“What it amounts to is every member of the church expresses where they are with their relationship with God and where they are with their relationship with their fellow man,” he says.
In those meetings, Stanley says, members welcome input and questions about their behavior.
“There’s an openness there as far as our relationships,” he says. “Our ministers aren’t salaried. Everything is done volunteer.”
Smoking and drinking are prohibited at Mt. Nebo and members disconnect their radio if their vehicle comes with one. Vehicles are plain, without contrasting colors. Mt. Nebo’s standards reject sports models or vehicles modified according to the present trends.
“We’ll know how conservative your church is if your vehicle still has a radio pole (antenna),” Stanley says. “The bottom line is, you use your vehicle for what it’s for. It’s not necessarily to be a showpiece.
“There are some Mennonite churches that still have radios,” Shannon says. “And what we call liberal Mennonites also watch television.”
Most, but not all, Mennonite churches have computers, Stanley says. “There are some churches where the technology side is taboo,” he adds.
Mostly, Stanley says, Mennonites and the Amish live simply. He says much of their life is as Jesus states in John 17 and other Bible verses that talk about being “in the world” and “not of the world.”
Mennonites and Amish formed as part of the Protestant Reformation in the German and Dutch-speaking parts of central Europe. For the Mennonites, one of their early theologians in the 1500s was named Menno Simons. Stanley says Menno was a priest but other church founders were common men.
Mennonites are committed to pacifism, believe in the mission and ministry of Jesus and, because they reject infant baptism in favor of what Stanley calls “the believer’s baptism,” are known as Anabaptists. Stanley says Mennonite baptism comes “upon the confession of their faith. In the Mennonites, there is not a set age of accountability. When I say age of accountability, that’s when you start understanding what is right and wrong. That’s around the age of 12, give or take.”
Stanley says the Amish drive buggies, meet for Sunday services in farmhouses and many hold services in High German but there are some Amish groups less conservative than some of the Mennonites. A Mennonite’s beard is usually not as long as the full beard worn by Amish men. Some Mennonites will grow mustaches, Stanley says, but some don’t.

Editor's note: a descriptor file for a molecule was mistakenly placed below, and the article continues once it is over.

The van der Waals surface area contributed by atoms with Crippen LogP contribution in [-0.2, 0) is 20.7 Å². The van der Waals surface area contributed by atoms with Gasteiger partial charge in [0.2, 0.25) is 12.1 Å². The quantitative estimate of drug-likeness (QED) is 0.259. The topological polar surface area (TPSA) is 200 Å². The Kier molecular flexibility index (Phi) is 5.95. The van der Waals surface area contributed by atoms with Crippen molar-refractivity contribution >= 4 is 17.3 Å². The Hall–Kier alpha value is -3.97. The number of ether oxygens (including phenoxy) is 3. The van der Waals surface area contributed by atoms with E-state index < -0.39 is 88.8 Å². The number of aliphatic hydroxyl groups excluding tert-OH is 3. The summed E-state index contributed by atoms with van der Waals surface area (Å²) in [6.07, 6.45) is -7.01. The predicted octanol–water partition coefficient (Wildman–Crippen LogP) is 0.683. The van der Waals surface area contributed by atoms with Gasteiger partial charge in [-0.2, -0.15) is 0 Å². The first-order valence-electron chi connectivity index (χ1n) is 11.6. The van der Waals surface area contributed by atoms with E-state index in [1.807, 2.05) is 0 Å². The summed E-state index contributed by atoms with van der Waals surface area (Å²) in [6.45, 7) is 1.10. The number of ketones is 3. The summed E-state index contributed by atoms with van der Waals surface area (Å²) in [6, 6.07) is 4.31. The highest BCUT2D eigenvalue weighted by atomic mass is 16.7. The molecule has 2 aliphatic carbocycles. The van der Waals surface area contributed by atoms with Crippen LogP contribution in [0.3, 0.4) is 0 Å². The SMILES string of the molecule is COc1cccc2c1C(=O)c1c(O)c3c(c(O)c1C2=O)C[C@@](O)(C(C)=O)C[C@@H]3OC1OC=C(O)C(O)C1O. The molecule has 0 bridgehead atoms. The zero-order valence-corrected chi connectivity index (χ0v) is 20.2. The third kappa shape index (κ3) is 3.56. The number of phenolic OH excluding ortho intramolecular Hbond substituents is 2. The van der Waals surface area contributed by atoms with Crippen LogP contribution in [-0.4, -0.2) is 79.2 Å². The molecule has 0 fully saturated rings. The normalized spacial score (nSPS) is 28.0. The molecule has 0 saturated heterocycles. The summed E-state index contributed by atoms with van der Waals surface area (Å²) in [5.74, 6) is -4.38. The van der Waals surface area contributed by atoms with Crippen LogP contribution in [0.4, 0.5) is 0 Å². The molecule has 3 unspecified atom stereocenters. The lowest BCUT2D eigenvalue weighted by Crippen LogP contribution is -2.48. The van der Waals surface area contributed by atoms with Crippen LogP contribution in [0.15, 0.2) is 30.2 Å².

“You look back at the history,” Stanley says. “The mustache by itself used to be a kind of military statement. The Amish and the Mennonites, we take it serious about the separation of Church and state and living a separated lifestyle.
“If you look at Ephesians, Chapter 6, there’s a verse about honoring your father and mother ... so that it may go well with you and that you may enjoy long life on earth. I know my dad would be pretty disappointed if I actually wore a mustache even though, in and of myself, I don’t really have a conviction to not wear a mustache. It’s out of respect.
“That’s another thing you’ll see with the Amish and the Mennonites: The values they place on honoring their ancestors.”
Stanley grew a beard before he was married.
“It’s a personal choice,” Shannon says. “But, by the time (men in the church) are married, it would be expected of them.”
“When you come to the church,” Stanley says, “you obviously accept our standard of practice. The biggest thing you need to do to be a Mennonite, at least in our church, is simply be a Christian.”
The Mennonite tradition is divided into different subgroups, with many of those named after their founding bishop. Stanley says Mt. Nebo is part of the Beachy Constituency, named after Moses Beachy, the founding bishop of the Beachy Amish Mennonite churches.
“He wanted to clean up the smoking and the tobacco (allowed in some more liberal congregations), that sort of thing,” Stanley says.
Stanley says Fellowship Churches are a strict branch of Mennonites.